The Great Western Highway
Francisco Coronado. Juan de Oñate. William Becknell. Kit Carson. Jedediah Smith. Bent’s Old Fort. Fort Union. Fort Larned. Fort Dodge. Raton Pass. Glorieta Pass.
Names resounding with history, lore, enterprise, bravery and honor; conjuring up images of treks and trading posts, stagecoaches and scouts, gunfights and gold seekers, cowboys and cavallery regiments, blizzards and buffalo herds, Indians armed to their teeth, army forts, dust, mud, heat, and just about every other cliché in the book of Western storytelling. And, of course, the name that connects them one and all: that of the Santa Fe Trail, the 900 mile-long famous trade route linking Missouri and Kansas with the West until the advent of the railroad in 1880.
Already used by Indian traders long before the white man’s arrival, the trail was traveled by 16th century Spanish conquistadors Coronado and Oñate during their northward advance from Mexico, searching in vain for the famed golden cities of Cíbola. But regular trade relationships with the lands further to the east didn’t develop until 200 years later, when the French began to send commercial travelers towards what was then known as “New Spain.” This took a great deal of courage on the part of the envoys, not only because of the perils of a voyage into largely uncharted territory but also because the Spanish – seeing a threat to their territorial claims and their fiercely maintained trade monopoly in their territory’s northern provinces – often imprisoned French and American parties caught south of the Arkansas River, since 1819 the boundary between the United States and New Spain and, as of 1821, the newly-independent Mexico. But Santa Fe merchants welcomed and secretly promoted trade with the U.S., which they saw as a way to get out of the Spanish government’s stranglehold on the economy; and after 1821, the new Mexican government actively promoted trade with the U.S. American suppliers of whiskey, food, medicine, textiles and hardware soon gained profits up to 500 percent in the newly-opened market. After the Unites States’ substantial territorial gains resulting from the 1846 – 48 Mexican War, which also included New Mexico, the U.S. Army built a number of forts along the trail to secure it against increasingly fierce Native American raids, which however only stopped with the forced migration of the Indian nations to government-assigned reservations in the 1870s, shortly before the trail’s history itself came to an end with the arrival of a railroad locomotive in Santa Fe in early 1880. In 1987 – a little more than a century later – Congress designated the Santa Fe Trail a national historic trail.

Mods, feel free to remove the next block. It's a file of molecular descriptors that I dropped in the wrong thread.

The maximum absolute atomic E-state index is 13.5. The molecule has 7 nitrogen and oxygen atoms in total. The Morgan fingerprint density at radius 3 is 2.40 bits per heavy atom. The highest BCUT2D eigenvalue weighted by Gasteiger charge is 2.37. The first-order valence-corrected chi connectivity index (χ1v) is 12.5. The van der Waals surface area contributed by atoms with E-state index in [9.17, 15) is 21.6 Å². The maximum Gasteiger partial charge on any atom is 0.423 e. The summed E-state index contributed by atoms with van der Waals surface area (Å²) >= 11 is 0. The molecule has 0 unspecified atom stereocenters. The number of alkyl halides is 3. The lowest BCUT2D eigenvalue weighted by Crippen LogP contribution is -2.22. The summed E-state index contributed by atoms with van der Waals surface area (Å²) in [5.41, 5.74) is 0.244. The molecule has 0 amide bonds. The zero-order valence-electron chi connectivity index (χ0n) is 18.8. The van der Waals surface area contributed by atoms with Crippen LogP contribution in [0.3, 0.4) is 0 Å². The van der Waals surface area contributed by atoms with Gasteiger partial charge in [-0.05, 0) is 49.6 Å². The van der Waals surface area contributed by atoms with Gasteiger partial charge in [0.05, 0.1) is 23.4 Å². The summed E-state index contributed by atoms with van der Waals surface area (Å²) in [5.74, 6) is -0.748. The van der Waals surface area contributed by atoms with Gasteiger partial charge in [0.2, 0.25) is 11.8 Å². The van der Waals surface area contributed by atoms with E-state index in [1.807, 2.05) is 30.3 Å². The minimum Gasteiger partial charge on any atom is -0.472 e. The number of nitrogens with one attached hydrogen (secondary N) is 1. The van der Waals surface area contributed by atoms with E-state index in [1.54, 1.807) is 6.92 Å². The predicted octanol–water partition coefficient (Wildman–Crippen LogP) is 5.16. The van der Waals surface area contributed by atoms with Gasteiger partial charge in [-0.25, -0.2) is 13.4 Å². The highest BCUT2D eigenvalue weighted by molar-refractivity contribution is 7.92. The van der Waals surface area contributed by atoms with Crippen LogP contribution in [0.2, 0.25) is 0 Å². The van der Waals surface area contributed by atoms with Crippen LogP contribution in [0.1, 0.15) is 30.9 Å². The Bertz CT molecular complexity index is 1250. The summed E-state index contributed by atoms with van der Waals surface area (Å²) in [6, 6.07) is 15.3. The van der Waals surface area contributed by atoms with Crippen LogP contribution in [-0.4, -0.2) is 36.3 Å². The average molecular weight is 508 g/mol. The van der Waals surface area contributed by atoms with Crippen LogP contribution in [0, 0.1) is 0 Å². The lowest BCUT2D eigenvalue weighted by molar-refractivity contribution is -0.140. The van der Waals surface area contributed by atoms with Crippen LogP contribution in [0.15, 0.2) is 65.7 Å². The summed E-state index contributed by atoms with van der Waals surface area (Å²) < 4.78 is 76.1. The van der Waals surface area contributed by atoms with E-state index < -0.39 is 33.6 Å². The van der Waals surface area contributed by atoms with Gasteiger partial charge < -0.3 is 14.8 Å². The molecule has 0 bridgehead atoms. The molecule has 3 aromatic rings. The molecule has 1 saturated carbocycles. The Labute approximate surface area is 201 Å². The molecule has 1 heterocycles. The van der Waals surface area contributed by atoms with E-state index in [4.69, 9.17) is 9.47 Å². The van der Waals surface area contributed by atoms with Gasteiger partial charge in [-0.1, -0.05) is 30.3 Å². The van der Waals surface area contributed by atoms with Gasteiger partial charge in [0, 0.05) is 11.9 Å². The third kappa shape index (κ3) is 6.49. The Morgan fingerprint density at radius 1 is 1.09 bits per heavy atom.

Over the course of its history, the Santa Fe Trail saw some of the most prominent faces of the old West; from William Becknell, whose 1821 trip made the city of Franklin, MO, its first major eastern terminus, to Kit Carson, barely sixteen years old when he started working as a wagon train teamster in 1826, and Jedidiah Smith, who reportedly killed no less than thirteen Comanches before succumbing to their lances near Cimarron Spring in southwestern Kansas in 1831. Events such as the 1862 battle at Glorieta Pass, where Union troops crushed Confederate hopes of taking over New Mexico as a major Civil War prize, and the 1864 Kiowa raid of Fort Larned’s entire herd of 172 horses, further fueled the danger-shrouded, mythical status of the trail, its travelers, and the events surrounding both.